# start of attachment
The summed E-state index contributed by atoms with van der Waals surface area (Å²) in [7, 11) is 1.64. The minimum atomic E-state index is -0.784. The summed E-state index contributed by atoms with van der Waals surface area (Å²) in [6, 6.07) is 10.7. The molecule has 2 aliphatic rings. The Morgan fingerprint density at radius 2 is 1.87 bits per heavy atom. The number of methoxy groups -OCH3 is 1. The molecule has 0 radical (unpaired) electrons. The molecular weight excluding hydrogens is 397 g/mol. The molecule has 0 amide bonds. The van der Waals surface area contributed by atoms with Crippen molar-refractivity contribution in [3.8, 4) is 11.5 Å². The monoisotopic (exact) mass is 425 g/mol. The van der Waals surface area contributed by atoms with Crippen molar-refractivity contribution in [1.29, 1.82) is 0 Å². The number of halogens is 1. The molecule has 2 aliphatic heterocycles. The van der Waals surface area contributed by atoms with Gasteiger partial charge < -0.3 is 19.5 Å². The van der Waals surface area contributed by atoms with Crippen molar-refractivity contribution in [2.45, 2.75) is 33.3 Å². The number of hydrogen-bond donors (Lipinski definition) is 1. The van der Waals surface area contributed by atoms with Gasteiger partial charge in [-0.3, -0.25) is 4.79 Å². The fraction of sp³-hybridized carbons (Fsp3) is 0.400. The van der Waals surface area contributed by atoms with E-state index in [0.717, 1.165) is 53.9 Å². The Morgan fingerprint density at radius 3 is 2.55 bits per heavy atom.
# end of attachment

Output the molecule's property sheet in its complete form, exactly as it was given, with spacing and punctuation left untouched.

The summed E-state index contributed by atoms with van der Waals surface area (Å²) in [7, 11) is 1.64. The minimum atomic E-state index is -0.784. The summed E-state index contributed by atoms with van der Waals surface area (Å²) in [6, 6.07) is 10.7. The molecule has 2 aliphatic rings. The Morgan fingerprint density at radius 2 is 1.87 bits per heavy atom. The number of methoxy groups -OCH3 is 1. The molecule has 0 radical (unpaired) electrons. The molecular weight excluding hydrogens is 397 g/mol. The molecule has 0 amide bonds. The van der Waals surface area contributed by atoms with Crippen molar-refractivity contribution in [3.8, 4) is 11.5 Å². The monoisotopic (exact) mass is 425 g/mol. The van der Waals surface area contributed by atoms with Crippen molar-refractivity contribution in [1.29, 1.82) is 0 Å². The number of halogens is 1. The molecule has 2 aliphatic heterocycles. The van der Waals surface area contributed by atoms with Gasteiger partial charge < -0.3 is 19.5 Å². The van der Waals surface area contributed by atoms with Crippen molar-refractivity contribution in [2.45, 2.75) is 33.3 Å². The number of hydrogen-bond donors (Lipinski definition) is 1. The van der Waals surface area contributed by atoms with Gasteiger partial charge in [-0.3, -0.25) is 4.79 Å². The fraction of sp³-hybridized carbons (Fsp3) is 0.400. The van der Waals surface area contributed by atoms with E-state index in [0.717, 1.165) is 53.9 Å². The Morgan fingerprint density at radius 3 is 2.55 bits per heavy atom.